Gazebos: Small structures with big impact

user-gravatar Headshot
Updated Mar 18, 2020
Photo: PixabayPhoto: Pixabay

Chances are, the term “gazebo,” conjures an image of a quaint, classical structure set amid a picturesque garden. These age-old structures are typically wooden and octagonal, but there are as many variations on the gazebo as there are species of insects in a garden. The term “gazebo” originates from the root word “gaze,” indicating the basic purpose of these structures is to provide a place where users can take in a view. The ultimate appearance of a gazebo – style, materials, amenities and where you site it – depends greatly on how your client intends to use it.

Sizing it up

“Gazebos are something I love to design because they have impact way beyond their size,” says landscape architect Gene Kunit, Gene Kunit and Associates, Sebastopol, California. “They influence the whole feel and style of a garden. Gazebos are not big, complicated structures, so you can have way more fun with them. You can get whimsical and give them a character that really says something about the garden.”

Kunit points out gazebos are not just for people to seek shelter and take in a view of a landscape; since they are also part of the view, they need to jibe with their surroundings. “They usually provide a visual focus for a garden,” Kunit says. “They may be small, but they’re mighty. Right now I’m working on a tropical garden, so naturally the gazebo will be in a tropical style. It will set the tone for the plantings and everything else that goes with it. If I’m designing an Italian-style gazebo, I might plant Italian cypress and boxwoods and so forth. You want to tell one story. Good design is when things are unified in some way and reinforce each other.”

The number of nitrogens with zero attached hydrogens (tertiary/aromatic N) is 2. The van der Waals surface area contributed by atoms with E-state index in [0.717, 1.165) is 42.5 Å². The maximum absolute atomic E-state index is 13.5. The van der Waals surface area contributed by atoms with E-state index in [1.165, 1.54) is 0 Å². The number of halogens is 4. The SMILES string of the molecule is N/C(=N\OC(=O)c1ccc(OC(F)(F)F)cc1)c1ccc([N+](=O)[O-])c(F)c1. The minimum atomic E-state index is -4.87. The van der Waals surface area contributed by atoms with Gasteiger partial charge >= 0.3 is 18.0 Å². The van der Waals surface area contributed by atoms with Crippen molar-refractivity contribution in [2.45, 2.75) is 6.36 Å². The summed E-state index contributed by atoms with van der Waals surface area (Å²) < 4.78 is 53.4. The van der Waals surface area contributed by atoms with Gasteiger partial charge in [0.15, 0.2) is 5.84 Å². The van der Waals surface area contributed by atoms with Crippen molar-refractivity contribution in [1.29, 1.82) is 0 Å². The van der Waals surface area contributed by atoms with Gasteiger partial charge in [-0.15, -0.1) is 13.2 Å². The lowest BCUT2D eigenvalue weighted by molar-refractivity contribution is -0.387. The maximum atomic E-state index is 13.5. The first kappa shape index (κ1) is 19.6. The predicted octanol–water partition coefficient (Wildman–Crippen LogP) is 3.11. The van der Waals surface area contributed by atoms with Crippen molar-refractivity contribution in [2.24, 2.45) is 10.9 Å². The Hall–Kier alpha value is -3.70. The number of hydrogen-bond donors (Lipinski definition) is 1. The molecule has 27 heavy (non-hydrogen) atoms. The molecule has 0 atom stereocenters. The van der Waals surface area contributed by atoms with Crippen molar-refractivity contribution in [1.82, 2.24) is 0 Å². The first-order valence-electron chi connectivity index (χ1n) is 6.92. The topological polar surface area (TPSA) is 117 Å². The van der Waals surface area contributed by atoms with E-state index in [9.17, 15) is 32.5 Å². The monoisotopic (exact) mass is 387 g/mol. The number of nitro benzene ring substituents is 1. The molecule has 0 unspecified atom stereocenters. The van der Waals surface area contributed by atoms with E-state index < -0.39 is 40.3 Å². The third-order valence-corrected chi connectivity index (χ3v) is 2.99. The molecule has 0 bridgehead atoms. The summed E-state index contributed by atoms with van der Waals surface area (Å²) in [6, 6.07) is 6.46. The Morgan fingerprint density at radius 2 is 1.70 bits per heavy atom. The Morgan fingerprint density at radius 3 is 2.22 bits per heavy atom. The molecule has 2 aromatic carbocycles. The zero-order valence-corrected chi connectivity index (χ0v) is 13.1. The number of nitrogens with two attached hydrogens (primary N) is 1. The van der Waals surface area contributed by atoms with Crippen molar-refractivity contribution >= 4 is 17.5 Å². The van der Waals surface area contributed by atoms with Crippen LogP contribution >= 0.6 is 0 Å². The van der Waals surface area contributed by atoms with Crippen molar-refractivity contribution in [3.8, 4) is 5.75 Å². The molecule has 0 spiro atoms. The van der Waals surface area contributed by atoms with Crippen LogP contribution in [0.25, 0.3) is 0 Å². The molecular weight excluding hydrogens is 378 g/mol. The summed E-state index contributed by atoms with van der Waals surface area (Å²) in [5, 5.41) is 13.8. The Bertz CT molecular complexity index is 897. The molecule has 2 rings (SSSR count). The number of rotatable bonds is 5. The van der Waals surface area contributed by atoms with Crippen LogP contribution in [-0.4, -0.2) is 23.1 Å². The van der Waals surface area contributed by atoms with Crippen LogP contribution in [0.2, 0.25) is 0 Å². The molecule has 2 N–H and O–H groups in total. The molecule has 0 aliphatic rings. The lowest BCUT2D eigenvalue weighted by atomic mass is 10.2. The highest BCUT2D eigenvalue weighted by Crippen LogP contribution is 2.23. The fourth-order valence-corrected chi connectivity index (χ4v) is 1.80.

Michael Madarash, president and chief designer at KokoBo Plantscapes, Hempstead, New York, stresses a designer should consider other structures that will share the site with the gazebo. “The type and style of the gazebo is important, because you want it to complement the other elements in the garden, the space it’s in, as well as other structures such as a house, boathouse or garage,” Madarash says. “The proportions of a gazebo are important. You want to make sure the gazebo fits within the space so it doesn’t overpower other elements in the garden.”

Amenities make the gazebo

Madarash says he always asks the client what activities they want their gazebo to accommodate. He says some clients simply want an intimate, quiet, dry place to sit and soak in the garden view, while others want a space where they can entertain. He says the more elaborate modern gazebos may include outdoor kitchens, flat-screen televisions, lighting, ceiling fans and plumbing. Naturally, these amenities will require the added expenses of hook-ups for plumbing, electricity, cable and gas.

“It’s important to be realistic,” Madarash says. “When it seems a client is looking for too much out of a gazebo or wants to make it too elaborate, it can overpower the space and ruin the design. The contrast will come from the color and the texture of the structure. You don’t want it to stand out because it’s too big or too elaborate for the space.”

Custom or kit?